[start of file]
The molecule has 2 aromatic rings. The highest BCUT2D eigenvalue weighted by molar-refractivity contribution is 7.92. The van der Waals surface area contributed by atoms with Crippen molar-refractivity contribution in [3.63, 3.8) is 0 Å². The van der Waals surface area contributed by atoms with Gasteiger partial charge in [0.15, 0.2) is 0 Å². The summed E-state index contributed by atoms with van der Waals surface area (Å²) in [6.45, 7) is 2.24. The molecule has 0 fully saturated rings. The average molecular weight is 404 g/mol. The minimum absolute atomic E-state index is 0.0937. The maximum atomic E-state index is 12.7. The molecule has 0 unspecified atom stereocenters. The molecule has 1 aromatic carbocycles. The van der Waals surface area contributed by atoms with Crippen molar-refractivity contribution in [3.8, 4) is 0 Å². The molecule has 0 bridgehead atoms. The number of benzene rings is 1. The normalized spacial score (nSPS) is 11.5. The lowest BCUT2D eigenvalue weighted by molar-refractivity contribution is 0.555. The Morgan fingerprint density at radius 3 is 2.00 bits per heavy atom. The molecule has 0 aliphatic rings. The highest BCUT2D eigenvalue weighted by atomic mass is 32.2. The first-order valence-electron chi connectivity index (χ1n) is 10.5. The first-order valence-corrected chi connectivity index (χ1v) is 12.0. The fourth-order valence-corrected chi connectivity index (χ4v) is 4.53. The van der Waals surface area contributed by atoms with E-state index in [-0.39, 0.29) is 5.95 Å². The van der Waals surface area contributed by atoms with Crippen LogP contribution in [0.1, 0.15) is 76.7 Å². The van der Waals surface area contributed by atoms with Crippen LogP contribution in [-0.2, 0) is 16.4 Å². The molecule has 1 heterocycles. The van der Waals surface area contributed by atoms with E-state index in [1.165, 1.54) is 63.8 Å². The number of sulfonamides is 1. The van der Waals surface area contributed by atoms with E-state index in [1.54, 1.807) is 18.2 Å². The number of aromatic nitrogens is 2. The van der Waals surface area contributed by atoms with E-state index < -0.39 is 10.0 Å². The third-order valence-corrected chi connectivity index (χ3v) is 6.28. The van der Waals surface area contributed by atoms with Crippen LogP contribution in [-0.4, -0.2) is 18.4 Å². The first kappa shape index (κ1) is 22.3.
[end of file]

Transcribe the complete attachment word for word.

The molecule has 2 aromatic rings. The highest BCUT2D eigenvalue weighted by molar-refractivity contribution is 7.92. The van der Waals surface area contributed by atoms with Crippen molar-refractivity contribution in [3.63, 3.8) is 0 Å². The van der Waals surface area contributed by atoms with Gasteiger partial charge in [0.15, 0.2) is 0 Å². The summed E-state index contributed by atoms with van der Waals surface area (Å²) in [6.45, 7) is 2.24. The molecule has 0 fully saturated rings. The average molecular weight is 404 g/mol. The minimum absolute atomic E-state index is 0.0937. The maximum atomic E-state index is 12.7. The molecule has 0 unspecified atom stereocenters. The molecule has 1 aromatic carbocycles. The van der Waals surface area contributed by atoms with Crippen molar-refractivity contribution in [3.8, 4) is 0 Å². The molecule has 0 bridgehead atoms. The number of benzene rings is 1. The normalized spacial score (nSPS) is 11.5. The lowest BCUT2D eigenvalue weighted by molar-refractivity contribution is 0.555. The Morgan fingerprint density at radius 3 is 2.00 bits per heavy atom. The molecule has 0 aliphatic rings. The highest BCUT2D eigenvalue weighted by atomic mass is 32.2. The first-order valence-electron chi connectivity index (χ1n) is 10.5. The first-order valence-corrected chi connectivity index (χ1v) is 12.0. The fourth-order valence-corrected chi connectivity index (χ4v) is 4.53. The van der Waals surface area contributed by atoms with E-state index in [-0.39, 0.29) is 5.95 Å². The van der Waals surface area contributed by atoms with Crippen LogP contribution in [0.1, 0.15) is 76.7 Å². The van der Waals surface area contributed by atoms with Crippen LogP contribution in [-0.2, 0) is 16.4 Å². The molecule has 1 heterocycles. The van der Waals surface area contributed by atoms with E-state index in [1.165, 1.54) is 63.8 Å². The number of sulfonamides is 1. The van der Waals surface area contributed by atoms with E-state index in [1.54, 1.807) is 18.2 Å². The number of aromatic nitrogens is 2. The van der Waals surface area contributed by atoms with E-state index < -0.39 is 10.0 Å². The third-order valence-corrected chi connectivity index (χ3v) is 6.28. The van der Waals surface area contributed by atoms with Crippen LogP contribution in [-0.4, -0.2) is 18.4 Å². The first kappa shape index (κ1) is 22.3.